This article has been updated to include information on the dark web version of the Daily Stormer site.
After GoDaddy and then Google declined to hold the domain for white supremacist website The Daily Stormer, the site is currently offline. Seemingly in response, admins appear to have launched a dark web version of the site too.
The events in Charlottesville, Virginia, in which 32-year-old Heather Heyer was killed, and their subsequent fallout have triggered a debate around the responsibility of tech companies hosting or providing services to extremist content.
Some visitors to the site are greeted with a typical blank error messages. Others see a message presumably from the site's admins.
"We're having an outage. It'll be a minute," a message posted on The Daily Stormer on around Tuesday morning reads. The message then directs visitors to use an internet chat room or the Daily Stormer Discord server.
Discord is a chat service particularly popular with gamers. On Monday, the company said it had shut down the altright.com's server, and the link provided in the Daily Stormer message was invalid or had expired at the time of writing.
Online lookups for the site's DNS records, which would have usually provided information on the site's domain registrar, returned no results.
Update 9:05 AM EST: Early Tuesday morning, users on Twitter started sharing a link for a dark web version of the Daily Stormer. Searches for the URL of the site returned no results on Google, indicating that the site may be newly created. (Although the content of dark web sites themselves may not be cached by Google, many sites maintain collections of addresses for Tor hidden services, which are catalogued by the search engine.)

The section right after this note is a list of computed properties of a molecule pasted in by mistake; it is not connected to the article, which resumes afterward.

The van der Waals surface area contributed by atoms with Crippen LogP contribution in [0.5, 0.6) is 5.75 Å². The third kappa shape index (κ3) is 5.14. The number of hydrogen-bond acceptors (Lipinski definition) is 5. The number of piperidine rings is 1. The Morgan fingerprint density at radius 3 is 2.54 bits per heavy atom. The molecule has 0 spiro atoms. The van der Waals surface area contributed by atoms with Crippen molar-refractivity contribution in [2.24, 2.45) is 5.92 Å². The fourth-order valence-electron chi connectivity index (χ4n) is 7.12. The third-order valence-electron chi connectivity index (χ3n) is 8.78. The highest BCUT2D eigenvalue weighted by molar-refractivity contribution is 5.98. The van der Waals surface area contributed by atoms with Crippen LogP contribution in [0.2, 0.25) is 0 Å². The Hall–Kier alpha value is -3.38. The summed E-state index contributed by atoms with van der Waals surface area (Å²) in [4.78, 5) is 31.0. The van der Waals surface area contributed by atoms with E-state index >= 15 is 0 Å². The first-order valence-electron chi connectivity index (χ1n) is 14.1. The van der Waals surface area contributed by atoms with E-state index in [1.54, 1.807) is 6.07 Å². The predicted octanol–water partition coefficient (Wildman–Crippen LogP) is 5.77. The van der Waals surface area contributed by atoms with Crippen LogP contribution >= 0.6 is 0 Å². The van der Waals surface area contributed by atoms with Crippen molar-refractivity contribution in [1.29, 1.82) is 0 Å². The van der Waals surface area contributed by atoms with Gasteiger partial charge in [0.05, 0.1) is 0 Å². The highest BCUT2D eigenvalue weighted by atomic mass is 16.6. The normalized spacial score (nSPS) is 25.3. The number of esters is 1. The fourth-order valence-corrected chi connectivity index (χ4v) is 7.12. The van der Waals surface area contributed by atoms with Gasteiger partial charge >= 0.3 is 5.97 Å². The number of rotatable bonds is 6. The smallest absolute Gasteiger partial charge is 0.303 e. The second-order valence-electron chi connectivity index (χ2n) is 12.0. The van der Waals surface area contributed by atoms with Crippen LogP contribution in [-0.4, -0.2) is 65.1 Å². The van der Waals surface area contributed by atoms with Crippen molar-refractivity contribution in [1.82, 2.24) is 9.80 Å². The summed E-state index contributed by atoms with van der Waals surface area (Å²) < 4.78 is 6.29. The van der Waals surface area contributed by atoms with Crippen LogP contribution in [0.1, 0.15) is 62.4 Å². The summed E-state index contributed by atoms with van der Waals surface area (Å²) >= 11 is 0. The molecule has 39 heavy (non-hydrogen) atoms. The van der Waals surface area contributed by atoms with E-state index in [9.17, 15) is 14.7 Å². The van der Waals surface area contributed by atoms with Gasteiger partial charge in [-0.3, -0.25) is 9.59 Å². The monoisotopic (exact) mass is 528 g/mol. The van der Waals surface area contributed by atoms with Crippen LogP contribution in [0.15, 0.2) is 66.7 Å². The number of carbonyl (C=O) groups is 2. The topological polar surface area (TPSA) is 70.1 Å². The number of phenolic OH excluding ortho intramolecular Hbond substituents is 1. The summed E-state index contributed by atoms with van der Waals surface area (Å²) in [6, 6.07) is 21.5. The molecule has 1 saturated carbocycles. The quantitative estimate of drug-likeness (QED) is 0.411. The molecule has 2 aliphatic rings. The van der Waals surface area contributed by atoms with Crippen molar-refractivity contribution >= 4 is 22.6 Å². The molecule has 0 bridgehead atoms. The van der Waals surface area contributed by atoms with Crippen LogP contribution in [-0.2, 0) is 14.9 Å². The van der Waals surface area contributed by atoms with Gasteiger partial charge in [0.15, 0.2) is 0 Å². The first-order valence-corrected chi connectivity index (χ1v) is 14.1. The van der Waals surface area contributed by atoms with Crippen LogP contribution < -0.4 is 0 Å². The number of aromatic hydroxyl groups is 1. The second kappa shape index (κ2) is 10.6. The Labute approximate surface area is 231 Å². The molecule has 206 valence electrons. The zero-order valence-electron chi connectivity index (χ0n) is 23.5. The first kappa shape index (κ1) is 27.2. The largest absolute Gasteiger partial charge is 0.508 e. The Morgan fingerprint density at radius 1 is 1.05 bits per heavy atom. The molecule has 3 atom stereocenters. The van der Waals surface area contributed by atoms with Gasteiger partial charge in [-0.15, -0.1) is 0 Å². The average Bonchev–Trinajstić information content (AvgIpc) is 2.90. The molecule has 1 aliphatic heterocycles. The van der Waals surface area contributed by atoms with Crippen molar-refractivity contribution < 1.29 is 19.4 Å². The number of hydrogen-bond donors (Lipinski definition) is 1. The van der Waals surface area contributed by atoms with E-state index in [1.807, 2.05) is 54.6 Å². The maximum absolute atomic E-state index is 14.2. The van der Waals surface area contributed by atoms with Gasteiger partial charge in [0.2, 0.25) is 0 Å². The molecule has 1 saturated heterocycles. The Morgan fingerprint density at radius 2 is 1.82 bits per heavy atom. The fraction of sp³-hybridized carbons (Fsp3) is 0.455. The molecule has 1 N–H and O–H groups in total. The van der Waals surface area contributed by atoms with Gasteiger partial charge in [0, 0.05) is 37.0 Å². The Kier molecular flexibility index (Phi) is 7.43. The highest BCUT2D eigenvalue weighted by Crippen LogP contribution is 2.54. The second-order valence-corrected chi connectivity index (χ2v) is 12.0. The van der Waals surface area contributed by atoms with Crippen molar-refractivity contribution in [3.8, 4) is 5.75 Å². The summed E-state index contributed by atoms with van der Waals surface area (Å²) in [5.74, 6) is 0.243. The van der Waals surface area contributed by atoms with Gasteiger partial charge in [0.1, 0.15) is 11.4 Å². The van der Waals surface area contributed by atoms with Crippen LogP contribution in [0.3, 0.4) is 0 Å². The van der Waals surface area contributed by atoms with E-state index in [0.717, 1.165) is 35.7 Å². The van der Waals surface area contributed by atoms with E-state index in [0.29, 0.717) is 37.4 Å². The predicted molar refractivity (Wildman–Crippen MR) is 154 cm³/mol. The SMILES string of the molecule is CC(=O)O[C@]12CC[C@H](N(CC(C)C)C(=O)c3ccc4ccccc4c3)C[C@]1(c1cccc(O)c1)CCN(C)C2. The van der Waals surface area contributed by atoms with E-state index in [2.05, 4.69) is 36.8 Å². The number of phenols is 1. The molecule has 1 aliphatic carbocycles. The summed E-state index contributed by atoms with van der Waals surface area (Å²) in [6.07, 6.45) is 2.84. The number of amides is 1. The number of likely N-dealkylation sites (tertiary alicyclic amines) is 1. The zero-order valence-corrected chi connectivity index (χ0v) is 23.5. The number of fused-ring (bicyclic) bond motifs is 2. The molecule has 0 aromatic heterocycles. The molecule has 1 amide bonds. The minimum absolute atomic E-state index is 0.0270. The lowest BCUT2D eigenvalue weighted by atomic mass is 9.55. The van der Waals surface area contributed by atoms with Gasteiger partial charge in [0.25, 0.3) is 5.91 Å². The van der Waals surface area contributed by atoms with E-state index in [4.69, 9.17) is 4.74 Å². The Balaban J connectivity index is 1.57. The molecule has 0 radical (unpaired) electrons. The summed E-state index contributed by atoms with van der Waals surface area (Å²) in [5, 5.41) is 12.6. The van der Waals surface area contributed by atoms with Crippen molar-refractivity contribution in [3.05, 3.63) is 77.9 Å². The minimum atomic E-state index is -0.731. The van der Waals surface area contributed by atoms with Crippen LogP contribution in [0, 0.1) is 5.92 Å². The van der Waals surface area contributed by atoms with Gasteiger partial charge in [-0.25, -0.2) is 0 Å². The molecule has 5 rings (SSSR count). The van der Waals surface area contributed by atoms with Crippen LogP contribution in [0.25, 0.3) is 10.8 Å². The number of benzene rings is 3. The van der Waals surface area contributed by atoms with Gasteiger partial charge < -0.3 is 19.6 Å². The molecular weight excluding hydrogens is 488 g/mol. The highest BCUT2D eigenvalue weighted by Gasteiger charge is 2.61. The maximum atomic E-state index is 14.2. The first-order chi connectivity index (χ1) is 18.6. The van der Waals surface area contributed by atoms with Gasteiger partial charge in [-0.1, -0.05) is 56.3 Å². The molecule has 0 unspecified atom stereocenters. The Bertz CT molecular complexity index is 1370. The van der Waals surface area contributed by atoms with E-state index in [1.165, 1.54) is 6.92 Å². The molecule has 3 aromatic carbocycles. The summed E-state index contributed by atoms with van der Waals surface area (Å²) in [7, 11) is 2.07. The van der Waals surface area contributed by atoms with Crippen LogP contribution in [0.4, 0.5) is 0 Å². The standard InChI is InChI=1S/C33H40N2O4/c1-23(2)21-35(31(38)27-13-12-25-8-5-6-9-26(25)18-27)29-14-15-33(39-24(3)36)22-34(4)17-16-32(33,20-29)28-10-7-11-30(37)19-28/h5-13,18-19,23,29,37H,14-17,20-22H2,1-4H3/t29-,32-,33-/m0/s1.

The dark web site seems to function in much the same way as the original, with posts on recent events and other content.
Running as a Tor hidden service means the site will be largely immune to some of the issues the Daily Stormer has faced over the past few days. It doesn't rely on a domain registrar, such as GoDaddy or Google, so those companies can't decide to stop providing services. And it is typically not possible to see what company is providing web servers to the site itself, making it unclear where to direct any complaints or takedown requests.
Moving to a hidden service is almost a natural step for a site that has been dumped by traditional web companies. Whether only a minority of users will actually download Tor and visit the site remains to be seen, however.